Shelton’s two previous films My Effortless Brilliance and Humpday focused on male friendship and rivalry, and how this can often descend into a mano-a-mano battle of wills, each side loath to back down from whatever emotional position they choose to assume.  Such a rivalry forms the backbone of Your Sister’s Sister, but there are two significant differences.  First, the relationship is between that of brothers, which serves to intensify this sort of rivalry even further, due to the emotional and familial bond that comes into play.  But most importantly, this relationship has already occurred offscreen before the film begins, and is already at an end.  This is because one of the brothers had been dead for a year as the action commences; we are first introduced to the surviving sibling, Jack (Mark Duplass), brooding in a corner as a death anniversary gathering is happening, where the participants share their memories of Jack’s brother Tom.  After Al (Mike Birbiglia) shares a fond memory of a night at the movies with Tom watching Hotel Rwanda, an inebriated and agitated Jack dumps cold water on the proceedings by giving a toast suggesting that Tom wasn’t quite the saintly figure eulogized by his friends.  As one can imagine, this act effectively ends the celebration, bringing Tom’s friends down to Jack’s own depressed level.

This proves to be one breach of decorum too many for Iris (Emily Blunt), Jack’s best friend and an ex-girlfriend of Tom’s.  She stages an intervention with Jack after the party, prescribing a period of exile at her family’s cabin on an island in the Pacific Northwest.  Iris conceives this isolation for Jack as emotional rehab, to shake him out the aimless, depressive slackerdom he has indulged in during the year following his brother’s death.  With literally nothing else better to do, Jack accedes to Iris’ demands, biking out to the cabin.  However, this planned solitude is not to be, as Jack unexpectedly comes upon Iris’ sister Hannah (Rosemarie DeWitt) taking up residence there. (Even a simple set-up such as this plays out in a hilariously awkward and nicely staged scene; Shelton misses few opportunities to humorously reveal character.)  Hannah is also using the cabin as a refuge from her own emotional turmoil, having just ended a seven-year lesbian relationship, drowning her sorrows that night in a bottle of tequila.  That tequila is the catalyst for an ill-advised (and also hilariously awkward) sexual encounter between the two, and a complicated situation that becomes even more so when Iris decides to join Jack at the cabin, unaware that her sister is also there.  This sets into motion a chain of consequences that reveals connections between the three (as well as their links to the deceased Tom), in which hidden motives and desires, long suppressed, rise to the surface.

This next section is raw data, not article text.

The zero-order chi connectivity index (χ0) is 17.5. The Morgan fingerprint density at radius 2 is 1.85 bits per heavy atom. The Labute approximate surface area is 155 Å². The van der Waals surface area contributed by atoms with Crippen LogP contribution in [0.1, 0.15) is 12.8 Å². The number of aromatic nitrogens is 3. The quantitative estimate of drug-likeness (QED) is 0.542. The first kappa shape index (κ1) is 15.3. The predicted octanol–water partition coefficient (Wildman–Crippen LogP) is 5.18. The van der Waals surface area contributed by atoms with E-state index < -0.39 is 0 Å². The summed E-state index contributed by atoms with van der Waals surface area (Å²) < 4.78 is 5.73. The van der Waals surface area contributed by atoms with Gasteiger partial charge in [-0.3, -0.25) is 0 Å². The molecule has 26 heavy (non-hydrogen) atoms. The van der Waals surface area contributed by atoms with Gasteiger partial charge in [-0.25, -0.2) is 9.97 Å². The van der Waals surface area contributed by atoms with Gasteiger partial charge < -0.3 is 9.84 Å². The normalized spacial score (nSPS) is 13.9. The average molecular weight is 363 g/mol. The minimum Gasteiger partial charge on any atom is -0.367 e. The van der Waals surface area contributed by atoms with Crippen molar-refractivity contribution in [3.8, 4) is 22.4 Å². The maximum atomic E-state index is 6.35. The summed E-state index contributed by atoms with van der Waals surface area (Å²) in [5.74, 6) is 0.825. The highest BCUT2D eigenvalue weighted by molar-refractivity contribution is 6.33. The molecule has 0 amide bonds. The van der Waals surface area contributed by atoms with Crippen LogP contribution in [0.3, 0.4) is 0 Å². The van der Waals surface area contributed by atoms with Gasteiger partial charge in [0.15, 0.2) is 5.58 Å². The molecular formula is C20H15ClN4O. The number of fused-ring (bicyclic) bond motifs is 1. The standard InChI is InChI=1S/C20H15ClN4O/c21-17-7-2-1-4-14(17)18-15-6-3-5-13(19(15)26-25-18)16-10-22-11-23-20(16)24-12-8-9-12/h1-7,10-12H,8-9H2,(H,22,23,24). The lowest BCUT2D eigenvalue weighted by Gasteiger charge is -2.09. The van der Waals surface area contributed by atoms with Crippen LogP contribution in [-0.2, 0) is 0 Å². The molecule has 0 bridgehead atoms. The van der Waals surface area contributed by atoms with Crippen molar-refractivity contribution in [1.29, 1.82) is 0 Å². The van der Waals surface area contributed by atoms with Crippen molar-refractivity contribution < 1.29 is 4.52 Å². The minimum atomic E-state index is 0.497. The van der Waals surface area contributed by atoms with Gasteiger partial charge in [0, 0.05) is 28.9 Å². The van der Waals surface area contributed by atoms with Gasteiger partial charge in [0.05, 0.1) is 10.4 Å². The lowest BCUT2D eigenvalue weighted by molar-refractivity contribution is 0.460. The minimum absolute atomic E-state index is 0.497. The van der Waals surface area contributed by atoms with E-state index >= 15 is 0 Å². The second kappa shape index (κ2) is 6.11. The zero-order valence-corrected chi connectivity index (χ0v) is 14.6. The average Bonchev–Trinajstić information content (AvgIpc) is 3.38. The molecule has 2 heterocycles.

Shelton’s usual method of making her films involves extensive work with the actors in which they fully collaborate with the director in creating their characters, inventing backstories, and using on-set improvisation to flesh out interactions between them, resulting in often startling and unexpected moments.  One great example is one scene in which Hanna tells an embarrassing “bush story” about Iris. (To clarify, the particular bush involved is not the horticultural kind.)  Iris gets revenge on Hannah for telling this story in front of Jack by rather cruelly causing Hannah to unwittingly breach her vegan diet.  As can be expected, all this results in a lot of talk, and definitely much of this film, similarly to her others, is very dialog-driven.  But that is not all there is to it, although there is great dialog here; Shelton doesn’t neglect dynamic staging, and she clearly has thought much more about composition and showing the relationship between her characters and their setting.  I’ve already mentioned the cinematography, and again I’d like to highlight the great contribution of cameraman Benjamin Kasulke, whom Shelton has worked with on two other films, who provides rich visual texture here.

The performance work by all three principal actors is stellar.  Mark Duplass (no slouch as a director himself, along with his brother Jay) has played similar characters in other films, but here he lends a sense of melancholy that is bubbling just under the surface, which leads to an outpouring of emotion at the end of the film that is quite emotionally moving.  Emily Blunt and Rosemarie DeWitt are never less than convincing as the siblings who form a female counterpart, perhaps, to the brothers who have been separated by death.  Their emotional trajectory eventually takes center stage, pushing the film out of its light comedic territory into something weightier, though never humorless or overly ponderous.